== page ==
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Tesla Cybertruck
(Mike Mareen/Adobe)

Elon Musk's Tesla Cybertruck may find a home in Austin.

Texas is the home of the pickup truck—roughly one in five sold in the U.S. is bought here. But the next model to be made here may be one unlike any seen before.


If Tesla decides to bring its next factory to Austin, the unique-looking Cybertruck would be one of two models produced, and the electric carmaker is pitching it as a natural fit.

"I think you guys will really enjoy it down in Texas," Rohan Patel, Tesla's director of public policy and business development, told Travis County commissioners.

cybertruck interior

(mrlewaynee/Wikimedia via Creative Commons)

Both the Del Valle ISD school board and Travis County Commissioners Court are considering tax breaks for Tesla, which has proposed the $1.1 billion "Gigafactory" for a site in Southeast Austin and plans to hire 5,000 people to work there.

Cybertruck

The vehicle features "a nearly impenetrable exoskeleton" made of stainless steel, "vault-like storage" and an "ability to pull near infinite mass," according to the company's website.

Now available for preorder, production of the Cybertruck is expected to begin in late 2022. The price ranges from $39,900 to $69,900, depending on the motor type, with a self-driving add-on available for $8,000.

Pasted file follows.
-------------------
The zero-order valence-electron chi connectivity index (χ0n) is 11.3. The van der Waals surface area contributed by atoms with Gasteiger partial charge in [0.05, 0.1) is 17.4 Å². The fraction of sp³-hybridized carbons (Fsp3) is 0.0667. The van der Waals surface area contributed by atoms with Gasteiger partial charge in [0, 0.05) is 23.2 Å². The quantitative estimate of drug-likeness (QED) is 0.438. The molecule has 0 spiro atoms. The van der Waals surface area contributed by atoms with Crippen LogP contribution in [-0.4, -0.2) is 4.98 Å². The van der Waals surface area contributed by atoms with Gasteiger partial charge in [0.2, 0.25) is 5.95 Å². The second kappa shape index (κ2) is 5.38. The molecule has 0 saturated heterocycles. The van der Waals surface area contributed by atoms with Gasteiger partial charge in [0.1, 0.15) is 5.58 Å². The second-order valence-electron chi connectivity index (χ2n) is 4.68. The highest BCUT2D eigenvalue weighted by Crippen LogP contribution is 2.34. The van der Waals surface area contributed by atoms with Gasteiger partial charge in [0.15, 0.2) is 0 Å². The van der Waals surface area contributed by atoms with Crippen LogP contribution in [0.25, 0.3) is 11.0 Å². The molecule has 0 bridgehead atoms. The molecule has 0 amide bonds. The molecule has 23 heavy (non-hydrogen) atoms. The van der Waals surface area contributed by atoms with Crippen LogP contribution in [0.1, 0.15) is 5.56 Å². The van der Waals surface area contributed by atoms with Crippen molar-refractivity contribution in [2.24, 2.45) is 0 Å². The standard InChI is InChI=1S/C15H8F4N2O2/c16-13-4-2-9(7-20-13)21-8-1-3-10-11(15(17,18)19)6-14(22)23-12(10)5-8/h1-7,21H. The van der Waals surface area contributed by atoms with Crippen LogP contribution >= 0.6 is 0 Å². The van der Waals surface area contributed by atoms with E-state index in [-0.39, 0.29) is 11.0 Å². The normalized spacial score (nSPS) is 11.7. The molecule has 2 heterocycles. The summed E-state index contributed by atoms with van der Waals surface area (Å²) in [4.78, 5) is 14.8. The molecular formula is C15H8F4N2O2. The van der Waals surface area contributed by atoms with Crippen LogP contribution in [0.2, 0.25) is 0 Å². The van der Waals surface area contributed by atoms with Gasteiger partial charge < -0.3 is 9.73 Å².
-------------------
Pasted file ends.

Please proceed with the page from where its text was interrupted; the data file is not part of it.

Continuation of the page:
When Tesla CEO Elon Musk unveiled the Cybertruck on Nov. 21 at an event in Los Angeles, it prompted much feedback on its design.


But others are enamored with the vehicle.

A Cybertruck recently went on display at the Petersen Automotive Museum in L.A.

The proposed factory would also produce the company's Model Y, a midsize SUV, for East Coast markets, Musk tweeted on March 10.

If approved by DVISD and Travis County commissioners, construction could begin on the factory as soon as this fall.

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1923 Lake Austin mansion demolition request pitting preservationists and some neighbors against owner and city preservation office
Austin Monitor

By Jonathan Lee

The Planning Commission was split Tuesday on whether to help save an eclectic lakefront estate from demolition by zoning it historic amid concerns over tax breaks and the likelihood that a previous owner participated in segregation as a business owner.

The property in question, known as the Delisle House, is located at 2002 Scenic Drive in Tarrytown. The main house, with Spanish and Modern influences, was built in 1923 by Raymond Delisle, an optician. A Gothic Revival accessory apartment was built in 1946. The current owner applied to demolish the structures in order to build a new home.'

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Freaky Floats and other Austin food & drink news
Austin Motel

What's new in Austin food & drink this week:

  • Nau's Enfield Drug closing after losing their lease. Did McGuire Moorman Lambert buy the building, with its vintage soda fountain?
  • Nixta Taqueria Chef Edgar Rico named to Time Magazine's Time 100 Next influencer list, after winning a James Beard Award earlier this year.
  • Question: From what BBQ joint did pescatarian Harry Styles order food this week?
  • Austin Motel is opening the pool and pool bar Wednesday nights in October for Freaky Floats.
  • Vincent's on the Lake closing due to "economic conditions and low water levels [at Lake Travis]."
  • Cenote has closed its Windsor Park location. The East Cesar Chavez location remains open.
  • The Steeping Room on N. Lamar has closed.
  • Local startup It's Skinnyscored new financing for its gluten-free pasta business.
  • P. Terry's opened a new location in Kyle, at 18940 IH-35.